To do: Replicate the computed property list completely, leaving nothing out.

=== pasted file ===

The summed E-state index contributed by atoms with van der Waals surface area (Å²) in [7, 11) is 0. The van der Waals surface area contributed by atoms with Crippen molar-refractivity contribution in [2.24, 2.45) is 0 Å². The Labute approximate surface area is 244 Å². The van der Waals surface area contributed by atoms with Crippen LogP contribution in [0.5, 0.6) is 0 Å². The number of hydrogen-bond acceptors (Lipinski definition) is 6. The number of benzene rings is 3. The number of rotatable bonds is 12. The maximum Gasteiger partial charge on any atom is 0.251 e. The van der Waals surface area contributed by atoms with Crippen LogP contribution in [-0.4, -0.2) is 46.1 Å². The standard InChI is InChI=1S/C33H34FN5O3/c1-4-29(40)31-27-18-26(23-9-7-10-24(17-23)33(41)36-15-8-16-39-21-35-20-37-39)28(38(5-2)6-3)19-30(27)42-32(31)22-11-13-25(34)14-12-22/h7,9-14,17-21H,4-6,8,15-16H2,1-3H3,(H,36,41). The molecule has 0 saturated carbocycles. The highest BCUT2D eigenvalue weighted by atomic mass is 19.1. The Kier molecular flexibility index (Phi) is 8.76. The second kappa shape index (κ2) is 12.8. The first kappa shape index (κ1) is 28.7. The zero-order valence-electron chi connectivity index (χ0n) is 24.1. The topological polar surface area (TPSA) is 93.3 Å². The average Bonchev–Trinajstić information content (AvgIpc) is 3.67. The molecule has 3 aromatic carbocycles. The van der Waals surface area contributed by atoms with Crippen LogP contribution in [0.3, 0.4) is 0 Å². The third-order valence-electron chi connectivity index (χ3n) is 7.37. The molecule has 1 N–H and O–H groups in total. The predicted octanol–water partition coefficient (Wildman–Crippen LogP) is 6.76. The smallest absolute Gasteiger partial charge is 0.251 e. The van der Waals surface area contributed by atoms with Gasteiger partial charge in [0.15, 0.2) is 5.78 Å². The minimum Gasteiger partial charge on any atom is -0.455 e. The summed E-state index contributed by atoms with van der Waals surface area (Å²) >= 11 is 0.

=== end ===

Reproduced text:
The summed E-state index contributed by atoms with van der Waals surface area (Å²) in [7, 11) is 0. The van der Waals surface area contributed by atoms with Crippen molar-refractivity contribution in [2.24, 2.45) is 0 Å². The Labute approximate surface area is 244 Å². The van der Waals surface area contributed by atoms with Crippen LogP contribution in [0.5, 0.6) is 0 Å². The number of hydrogen-bond acceptors (Lipinski definition) is 6. The number of benzene rings is 3. The number of rotatable bonds is 12. The maximum Gasteiger partial charge on any atom is 0.251 e. The van der Waals surface area contributed by atoms with Crippen LogP contribution in [-0.4, -0.2) is 46.1 Å². The standard InChI is InChI=1S/C33H34FN5O3/c1-4-29(40)31-27-18-26(23-9-7-10-24(17-23)33(41)36-15-8-16-39-21-35-20-37-39)28(38(5-2)6-3)19-30(27)42-32(31)22-11-13-25(34)14-12-22/h7,9-14,17-21H,4-6,8,15-16H2,1-3H3,(H,36,41). The molecule has 0 saturated carbocycles. The highest BCUT2D eigenvalue weighted by atomic mass is 19.1. The Kier molecular flexibility index (Phi) is 8.76. The second kappa shape index (κ2) is 12.8. The first kappa shape index (κ1) is 28.7. The zero-order valence-electron chi connectivity index (χ0n) is 24.1. The topological polar surface area (TPSA) is 93.3 Å². The average Bonchev–Trinajstić information content (AvgIpc) is 3.67. The molecule has 3 aromatic carbocycles. The van der Waals surface area contributed by atoms with Crippen LogP contribution in [0.3, 0.4) is 0 Å². The third-order valence-electron chi connectivity index (χ3n) is 7.37. The molecule has 1 N–H and O–H groups in total. The predicted octanol–water partition coefficient (Wildman–Crippen LogP) is 6.76. The smallest absolute Gasteiger partial charge is 0.251 e. The van der Waals surface area contributed by atoms with Gasteiger partial charge in [0.15, 0.2) is 5.78 Å². The minimum Gasteiger partial charge on any atom is -0.455 e. The summed E-state index contributed by atoms with van der Waals surface area (Å²) >= 11 is 0.